Reading list

These books will give you an understanding of some of the conditions and disabilities a speech and language therapist might help to support.

You can use some of the insights from these books to support your university application.

  • The Diving Bell and the Butterfly by Jean-Dominique Bauby – A memoir where the writer describes his life before and after suffering a stroke that left him with locked-in syndrome.
  • The Spectrum Girl’s Survival Guide: How to Grow Up Awesome and Autistic by Siena Castellon – Advice and tips to help autistic girls live their best lives.
  • A Stitch of Time: The Year a Brain Injury Changed My Language and Life by Lauren Marks – One woman’s journey to regaining her language and identity after a brain aneurysm affects her ability to communicate.
  • Adventures in the Mainstream: Coming of Age with Down Syndrome by Greg Palmer – A father chronicles two of the most important years in the life of his son, who has Down syndrome.
  • The Man Who Mistook His Wife for a Hat by Oliver Sacks – The famous neurologist Dr Oliver Sacks recounts the stories of patients struggling to adapt to their neurological disorders.
  • My Stroke of Insight by Jill Bolte Taylor – A doctor’s first-hand account of a stroke and the process of recovery.
  • The Curious Incident of the Dog in the Night-time by Mark Haddon – A murder mystery in which the protagonist is 15 years old with Asperger’s Syndrome.
  • Let me finish: A rare insight into living with a lifelong stammer by Paul O’Meara – A memoir about navigating the world as someone who stammers.

Anti-racist reading and resources

The RCSLT wants to encourage more students from Black, Asian and ethnic minority backgrounds to become speech and language therapists. A diverse profession makes for a stronger profession. A diverse workforce helps us to reflect the communities we serve.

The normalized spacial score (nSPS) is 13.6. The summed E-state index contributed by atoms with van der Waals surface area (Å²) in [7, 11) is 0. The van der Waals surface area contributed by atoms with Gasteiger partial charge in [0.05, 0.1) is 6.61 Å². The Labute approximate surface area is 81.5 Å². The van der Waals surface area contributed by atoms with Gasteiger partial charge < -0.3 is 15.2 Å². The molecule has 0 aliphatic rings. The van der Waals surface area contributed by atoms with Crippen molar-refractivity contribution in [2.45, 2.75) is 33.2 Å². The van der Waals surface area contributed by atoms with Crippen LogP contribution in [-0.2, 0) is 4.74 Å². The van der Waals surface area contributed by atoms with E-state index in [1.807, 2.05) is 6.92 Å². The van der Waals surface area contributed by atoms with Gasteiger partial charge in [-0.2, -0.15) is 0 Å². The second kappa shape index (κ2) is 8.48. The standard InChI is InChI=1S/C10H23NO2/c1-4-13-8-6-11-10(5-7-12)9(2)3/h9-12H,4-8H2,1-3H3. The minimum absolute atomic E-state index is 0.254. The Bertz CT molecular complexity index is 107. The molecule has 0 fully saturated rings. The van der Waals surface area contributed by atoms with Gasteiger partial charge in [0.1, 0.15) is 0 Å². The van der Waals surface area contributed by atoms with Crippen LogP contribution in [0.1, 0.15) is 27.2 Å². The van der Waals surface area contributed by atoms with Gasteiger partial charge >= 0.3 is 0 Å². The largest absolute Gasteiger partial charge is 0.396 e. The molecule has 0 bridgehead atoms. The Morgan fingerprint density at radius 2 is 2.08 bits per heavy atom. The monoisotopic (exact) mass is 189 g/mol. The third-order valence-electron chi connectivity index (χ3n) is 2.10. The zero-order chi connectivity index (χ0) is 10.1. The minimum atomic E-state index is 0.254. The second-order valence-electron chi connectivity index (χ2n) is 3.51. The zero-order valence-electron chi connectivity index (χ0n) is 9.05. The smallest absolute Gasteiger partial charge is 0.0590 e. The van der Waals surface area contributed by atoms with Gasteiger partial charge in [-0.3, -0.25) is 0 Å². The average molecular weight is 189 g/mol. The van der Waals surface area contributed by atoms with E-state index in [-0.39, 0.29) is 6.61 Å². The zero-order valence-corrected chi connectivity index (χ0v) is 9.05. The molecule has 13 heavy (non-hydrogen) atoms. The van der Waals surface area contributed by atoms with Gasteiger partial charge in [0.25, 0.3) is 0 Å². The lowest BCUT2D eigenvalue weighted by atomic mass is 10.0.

The RCSLT has compiled this anti-racist reading and resources list to support learning on the subject.

Read our joint statement with universities that provide speech and language therapy degrees on how we are supporting equality, diversity and inclusion for student SLTs.

Other RCSLT resources

When writing a personal statement or preparing for an interview to study speech and language therapy, you can draw on the following resources to develop your understanding of the profession and what it means to be a speech and language therapist.

External resources

The following service user organisations, charities and support groups offer valuable resources and insights for prospective SLTS:

Writing your personal statement

When writing your personal statement or preparing for an interview at university to study speech and language therapy, you will need to demonstrate your interest and understanding of the profession.

Tips from university speech and language therapy university admission tutors and what they look for when reviewing applications:

  • Evidence of wide and diverse reading to support the applicant’s understanding of their choice, which goes beyond more that ‘what an SLT does’.
  • An explanation of why the applicant wants to train as a speech and language therapist and what makes them suitable for this degree and career.
  • An application specifically tailored to a speech and language therapy course.
  • Evidence that the applicant has undertaken research into the speech and language therapy profession and what they learned as a result.
  • Skills from all parts of life that the applicant can bring to the profession.
  • An understanding of what might be important from a service user’s perspective.
  • An understanding of how the applicant’s personal values align with those of the NHS constitution.


Want to know more about what speech and language therapists do and how they change peoples’ lives? Take a look at the videos on this page to get a better idea of the work SLTs do.

Virtual reality experience

Experience a day in the life of an SLT with the new virtual reality film produced by Health Education England (HEE). Created with input from SLTs and the RCSLT, the video covers a good range of settings and service users to give a vivid insight into the profession. It was filmed both before and during the COVID-19 pandemic.

The video can been viewed with or without a virtual reality headset.

View the virtual reality film on the HEE website.

Health Careers Live talk

If you have a little longer, watch a 50-minute discussion, which features SLTs and recent students talking about what it is like being an SLT, what the degree course is like. You’ll also hear tips on applying to a course from a university lecturer. The workshop was first broadcast at the #healthcareerslive virtual event in July 2020.

SLTs during COVID-19

Want to learn more about the role of SLTs during the pandemic? Watch videos on how SLTs support patients following COVID-19.

BBC Tiny Happy People

These videos, courtesy of BBC Tiny Happy People, discuss various aspects of being a speech and language therapist.